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I graduated from high school at 17. I worked my tail off and got my BA in Math by the time I was 20. I enlisted in the Navy. I didn't go for an officer program because I didn't know if I wanted to make the commitment. It was four years for enlisted, and six for a commission. My interest wasn't a career. The degree allowed me to enter as an E-3 as opposed to E-1. That gave me about a year lead on the guys without the degree. About four years later, when it came time for me to reenlist for my E-6. But somebody dusted off my degree and recommended me for OCS. I retired at age 45. When I got out, I got a couple more degrees on the GI Bill. Then I started a second career managing government contracts for a management consulting firm. I got the job because of my military experience (25 years), my management experience (about 20 years as a Navy officer), my government experience (about 7 years at the Pentagon), my recent security clearance (courtesy of the DoD), and my education (due mostly to the military via the GI Bill). I worked at that job for 12 years. I'd accumulated another retirement plan in addition to my military pension. During those 12 years I purchased a house on a VA-insured loan... and paid it off in ten years (the second career paid very well). I traveled for about five years... you can go just about anywhere in the world for free if you're retired military. Some guys evaded the draft. Some stayed in only one hitch. They went to work in the civilian sector. While they were still in the mail room I'd moved into supervisory roles. When they'd finally moved into supervisory positions, I' was in middle management. And when they made it into the junior executive pool, I'd been in upper management, and into policy and planning on a national level. Some of those guys finally made it up into those 800 square foot, glassed in, corner offices way up in those tall office buildings where they're working 50-60 hours a week just to make ends meet. In their rare free moments they dream about travel, adventure... maybe hitting a silly little white ball down the middle of the fairway of some exotic golf course. The more adventurous think about taking up SCUBA diving... maybe even sky diving. I did all that stuff when I was young enough to enjoy it... and I got paid extra for doing it. I live in a Massachusetts Home now. I'm renting my place out. The rent more than pays for my stay here. That leaves my pension and retirement pretty much untouched. Just about everything here's take care of. Medical, dental, even transportation and entertainment. I'm 70 now. I still swim a couple miles a day, run 2-3 miles three times week, and alternate between weights and cardio six days a week. Every once in a while I think about those "smart guys" who are probably still working in those offices... and I can't help but chuckle. Is the navy a good place to start a career? It was for me. The Navy has the best training. The Navy benefits are just as good as the other branches inasmuch as they all have pretty much the same programs. There's bad stuff too. It's harder to advance in the Navy than the other branches. But that does tend to make Navy pay grades mean more. Hiring managers who know their business know that you don't advance beyond E-3 merely for converting oxygen into carbon dioxide. People go in with the idea of a specific job (about which they know nothing... but that it sounds "cool"). So they prepare, practice, study, and retake the ASVAB until they finally get a score high enough to get that job (for which they're neither qualified not particularly well suited). Based on that score they get the job they wanted, and for which they cheated the system to get. When they find out something about the job, they find they really don't like it and want out. Some, in an effort to honor their commitment try to stay with it. They work 4-5 times as hard as somebody suited for the job... just to keep up. They're miserable and quickly burn out. And, for that, they blame the military. About half your Navy career will be spent attached to a ship. That means separation from family. But it also means travel... you'll learn that the Navy wrote the book on "mobile home living." The deal is, complaining is something of an avocation in the military. Some people, if they run out of things to complain about, will complain about that. If you run out of things to gripe about, somebody will gladly provide you with a list. I remember my first few days in Boot Camp. We got up before the sun and straggled (tried to march) to breakfast. People complained about the hour and the cold. I remember thinking how awesome the sunrises were in San Diego at that time of year. And I much preferred marching in the cool of the morning to the heat of the afternoon. They complained about the heat too. The point is, you can gripe about the hour, or you can enjoy the sunrise. I won't lie and say that everything in the Navy was wonderful. No job's perfect. But I'd hardly have stayed in a quarter of a century had the good far outweighed the bad.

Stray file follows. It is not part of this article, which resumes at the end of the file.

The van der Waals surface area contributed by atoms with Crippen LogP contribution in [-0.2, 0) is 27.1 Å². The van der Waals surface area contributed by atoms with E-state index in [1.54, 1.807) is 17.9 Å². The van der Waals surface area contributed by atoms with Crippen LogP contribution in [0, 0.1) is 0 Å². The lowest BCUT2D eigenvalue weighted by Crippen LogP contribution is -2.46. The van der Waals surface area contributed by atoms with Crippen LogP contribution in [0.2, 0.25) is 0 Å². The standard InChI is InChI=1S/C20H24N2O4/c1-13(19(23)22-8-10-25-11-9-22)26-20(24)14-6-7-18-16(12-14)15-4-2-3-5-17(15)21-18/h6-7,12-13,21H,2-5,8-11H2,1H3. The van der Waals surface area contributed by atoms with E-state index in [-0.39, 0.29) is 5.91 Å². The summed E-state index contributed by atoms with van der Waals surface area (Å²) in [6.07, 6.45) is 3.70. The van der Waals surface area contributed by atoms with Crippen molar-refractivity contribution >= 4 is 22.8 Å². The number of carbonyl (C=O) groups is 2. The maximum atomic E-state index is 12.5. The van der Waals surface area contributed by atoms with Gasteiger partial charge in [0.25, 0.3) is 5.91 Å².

You ask particularly plenty of rambling questions. You look missing in course, and the army (and might be even the Navy) perhaps a well alternative till you determine what the heck you wish to do. Ensure you're taking up the GI Bill (tuition cash once you depart the carrier). I certainly not did it and it was once the largest mistake of my younger existence within the Navy. I was once an 18 yr ancient bone head. Do no longer be so definite you do not wish to make a profession out of the carrier, in particular with your whole doubts approximately your self, and "making it" within the civilian global now or after the army for that topic. If you do not feel you'll make it now, then after the army, you'll be a lot bigger off besides. Get a few intestinal fortitude, will ya!! Yes, the natural enlistment is four years of lively responsibility. Total of eight years, however the the rest four-years is finished as "inactive reserve" time. Basically, you're performed with four years (or something you signal up for). I nonetheless would not disregard a profession although. I did, then two decades handed within the blink of an eye fixed. It was once particularly anything. Don't placed it down earlier than you already know what you're speakme approximately. If you serve lively responsibility and depart after your enlistment, strictly speakme, there may be not anything preventing you from dwelling foreign. Jobs. That's a complete different matter. What are you interested by? Anything technical or scientific is a well wager. Great that you're for your possess and no longer tied down. That's a well factor. Don't screw up and run off with the primary boy you meet, which might screw or no less than modify your plans for the longer term and economic reputation in maturity. I perhaps flawed, however it is a huge assertion on my facet. Best of good fortune.
I highly doubt the first responder is entering as an engineer. Thinking more an enlisted EM based on the course description. Electrical Engineers (as defined by the B.S. In engineering) are highly valuable to the Navy in engineering positions and rarely (if ever) enlist. The Navy also does not produce engineers on the enlisted side, though training may help later in engineering school. Though, he mentions a 14 week basic....boot is not 14 weeks and neither is OCS so I have no idea. Yes, once you get out they will pay all tuition. While in there are caps annually and limits to when they will let you take classes. How much you make annually depends on how fast you advance, how fast you advance depends on you. If you're so young and want pilot, have you looked into NROTC?
I'm joining the navy too, as an electrical engineer, they will pay you for 3 years of school and pay the tuition cost, they only require 4 years of service the first pay is $33k, by the final year (seven) its $80k There's also 14 weeks basic, 10 weeks environmental, and 5 weeks naval training
It will be the best thing you will ever do with your life. Cowards who are to afraid will tell you otherwise, but you will never regret it. I do not, even with the bad. I applaud you for considering.